Thank you for your question today, I look forward to assisting you. I have nearly 20 years of legal experience in various disciplines, including JAG.
Yes, she is allowed to use the fact that you've bought the item before against it. It's not conclusive evidence, but it is called circumstantial evidence.
If you combine the fact that you've bought the item and the fact that someone is saying that you have huffed the item, that could lead a commander or potentially a jury to believe that you did it.
Now, I won't say that it is strong evidence at all, but it is evidence and can be used against you to try and develop a case for use.
What you should do is stop talking to them. Invoke your Article 31 rights to silence. Many people that only guilty people do that, and that's simply false. When you speak with your command, they are only trying to get information out of you that is helpful to them. If you admit to anything that they can use against you, they will, even if your overall statement is that you didn't use. Their only looking for things that you say that go along with their theory and they'll ignore anything that you say that doesn't.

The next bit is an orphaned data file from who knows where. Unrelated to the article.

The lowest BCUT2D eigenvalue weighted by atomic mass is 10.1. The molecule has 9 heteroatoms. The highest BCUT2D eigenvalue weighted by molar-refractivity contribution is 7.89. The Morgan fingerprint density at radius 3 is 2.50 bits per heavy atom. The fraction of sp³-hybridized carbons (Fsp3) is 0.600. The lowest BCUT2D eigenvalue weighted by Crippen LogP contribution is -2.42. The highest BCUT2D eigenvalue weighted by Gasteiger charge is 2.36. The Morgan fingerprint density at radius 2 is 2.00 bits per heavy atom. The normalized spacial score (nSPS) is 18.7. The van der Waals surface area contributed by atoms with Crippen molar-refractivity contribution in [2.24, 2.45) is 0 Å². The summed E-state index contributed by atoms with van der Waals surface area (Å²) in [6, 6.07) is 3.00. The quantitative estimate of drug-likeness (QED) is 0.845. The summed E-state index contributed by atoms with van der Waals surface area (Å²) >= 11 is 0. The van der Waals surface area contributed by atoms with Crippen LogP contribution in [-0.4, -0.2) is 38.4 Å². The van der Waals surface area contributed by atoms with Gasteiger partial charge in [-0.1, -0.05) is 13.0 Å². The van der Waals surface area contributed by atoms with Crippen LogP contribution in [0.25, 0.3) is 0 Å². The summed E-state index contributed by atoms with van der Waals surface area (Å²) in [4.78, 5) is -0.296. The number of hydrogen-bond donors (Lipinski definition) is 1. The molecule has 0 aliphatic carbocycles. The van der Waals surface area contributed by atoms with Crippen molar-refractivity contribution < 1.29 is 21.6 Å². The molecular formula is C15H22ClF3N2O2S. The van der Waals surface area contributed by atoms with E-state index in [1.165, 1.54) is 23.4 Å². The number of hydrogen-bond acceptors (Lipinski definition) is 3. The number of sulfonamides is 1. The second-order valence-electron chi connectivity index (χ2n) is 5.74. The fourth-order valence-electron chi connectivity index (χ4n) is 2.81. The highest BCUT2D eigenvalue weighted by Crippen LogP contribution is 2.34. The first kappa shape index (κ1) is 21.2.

They have to prove their case, so don't help them do that by talking to them. They always have a way of getting you to admit to things that seem harmless, because they are not admissions of a crime, but in the end it works against you.
I bought two cans, that I had used for my electronics, there is no witness that saw me use it its just theory like you said so I should just not talk, I really don't want to get kicked out the marine corps for something I didn't do
DISCLAIMER: Answers from Experts on JustAnswer are not substitutes for the advice of an attorney. JustAnswer is a public forum and questions and responses are not private or confidential or protected by the attorney-client privilege. The Expert above is not your attorney, and the response above is not legal advice. You should not read this response to propose specific action or address specific circumstances, but only to give you a sense of general principles of law that might affect the situation you describe. Application of these general principles to particular circumstances must be done by a lawyer who has spoken with you in confidence, learned all relevant information, and explored various options. Before acting on these general principles, you should hire a lawyer licensed to practice law in the jurisdiction to which your question pertains.
The responses above are from individual Experts, not JustAnswer. The site and services are provided “as is”. To view the verified credential of an Expert, click on the “Verified” symbol in the Expert’s profile. This site is not for emergency questions which should be directed immediately by telephone or in-person to qualified professionals. Please carefully read the Terms of Service (last updated February 8, 2012).